I took this photo last night as I was coming home from the allotment. The sun was setting over the rapeseed field and illuminating the grasses along the headland. This is a broad strip of land on the town side of Townsend Meadow, left uncultivated as a defence against flash floods. The variety of grasses that grow here is bewildering, and I’m sorry to say I have never tried to learn which is which. They are very beautiful though in the evening light.
Grasses (Gramineae) are among the most successful plants on the planet and, excluding the polar zones, cover 40% of the earth’s surface. They of course include cereal crops, rice, bamboos, and pasture grasses and so are of immense importance to humanity. Grass is also an elephant’s food of choice, making up a substantial part of its 300-400 lb daily vegetable intake. I mention that fact here because our headland grasses have so benefitted from the agrichemical feeding of the rape plants uphill from them that they are now doing a pretty good impression of elephant grass (Pennisetum purpureum) also known as Napier Grass. This particular grass featured in he-who-builds-sheds’ doctoral research on grass smut in the Kenya highlands, and so is a species close to our hearts, and we both know how to identify it.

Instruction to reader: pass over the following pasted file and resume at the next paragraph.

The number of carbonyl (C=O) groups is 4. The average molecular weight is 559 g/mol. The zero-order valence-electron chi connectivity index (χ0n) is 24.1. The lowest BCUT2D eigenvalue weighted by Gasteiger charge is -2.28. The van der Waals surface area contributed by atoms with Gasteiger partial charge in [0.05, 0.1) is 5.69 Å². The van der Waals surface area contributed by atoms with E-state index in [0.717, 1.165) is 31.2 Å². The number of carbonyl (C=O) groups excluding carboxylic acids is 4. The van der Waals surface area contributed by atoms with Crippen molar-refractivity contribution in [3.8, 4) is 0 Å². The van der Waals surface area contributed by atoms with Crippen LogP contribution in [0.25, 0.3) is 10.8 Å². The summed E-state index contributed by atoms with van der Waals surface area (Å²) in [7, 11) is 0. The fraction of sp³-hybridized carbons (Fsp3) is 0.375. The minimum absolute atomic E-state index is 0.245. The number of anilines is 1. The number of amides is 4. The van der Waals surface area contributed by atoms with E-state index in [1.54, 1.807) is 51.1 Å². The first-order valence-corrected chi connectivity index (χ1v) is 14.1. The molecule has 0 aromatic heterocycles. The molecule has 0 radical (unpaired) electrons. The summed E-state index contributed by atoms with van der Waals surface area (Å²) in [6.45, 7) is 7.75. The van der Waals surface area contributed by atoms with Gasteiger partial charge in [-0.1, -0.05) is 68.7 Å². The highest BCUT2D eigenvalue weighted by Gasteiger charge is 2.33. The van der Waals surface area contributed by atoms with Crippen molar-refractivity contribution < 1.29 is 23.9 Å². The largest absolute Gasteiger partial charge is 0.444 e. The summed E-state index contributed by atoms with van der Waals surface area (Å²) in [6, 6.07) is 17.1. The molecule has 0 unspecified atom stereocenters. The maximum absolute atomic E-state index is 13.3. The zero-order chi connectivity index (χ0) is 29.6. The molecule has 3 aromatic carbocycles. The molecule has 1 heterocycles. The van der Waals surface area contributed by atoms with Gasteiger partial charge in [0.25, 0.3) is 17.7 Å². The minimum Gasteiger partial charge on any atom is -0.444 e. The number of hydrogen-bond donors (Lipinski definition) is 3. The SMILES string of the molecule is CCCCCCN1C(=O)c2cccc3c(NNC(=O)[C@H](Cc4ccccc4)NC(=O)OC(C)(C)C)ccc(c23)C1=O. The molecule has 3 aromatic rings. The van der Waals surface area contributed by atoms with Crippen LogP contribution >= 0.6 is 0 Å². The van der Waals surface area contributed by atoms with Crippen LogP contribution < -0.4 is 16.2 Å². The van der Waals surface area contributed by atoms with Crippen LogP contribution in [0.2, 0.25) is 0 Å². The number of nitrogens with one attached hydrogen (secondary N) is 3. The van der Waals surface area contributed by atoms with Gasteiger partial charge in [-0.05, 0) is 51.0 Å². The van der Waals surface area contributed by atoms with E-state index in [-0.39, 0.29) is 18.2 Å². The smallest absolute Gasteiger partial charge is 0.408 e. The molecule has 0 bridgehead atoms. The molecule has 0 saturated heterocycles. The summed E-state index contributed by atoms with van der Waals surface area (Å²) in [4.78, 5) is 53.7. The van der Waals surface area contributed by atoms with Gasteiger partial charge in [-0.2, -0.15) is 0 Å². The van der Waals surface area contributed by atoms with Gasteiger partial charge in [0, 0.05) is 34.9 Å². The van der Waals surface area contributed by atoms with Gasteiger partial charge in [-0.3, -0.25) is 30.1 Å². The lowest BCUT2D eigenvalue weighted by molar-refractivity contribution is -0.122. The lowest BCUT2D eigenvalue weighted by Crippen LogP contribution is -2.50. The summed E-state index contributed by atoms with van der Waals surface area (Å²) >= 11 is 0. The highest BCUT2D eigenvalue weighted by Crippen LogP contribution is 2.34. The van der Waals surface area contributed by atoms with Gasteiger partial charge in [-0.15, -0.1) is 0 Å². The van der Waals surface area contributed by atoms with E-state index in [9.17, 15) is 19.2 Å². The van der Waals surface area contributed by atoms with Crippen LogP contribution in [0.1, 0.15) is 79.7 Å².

Coming up is another grass I know: wild oats. The sun was reflecting off its spikelets, which was all rather mesmerizing.
Thursday’s Special: Lost in details This week Paula has given us an intriguing challenge and photo to match. I’m interpreting it here both in words and images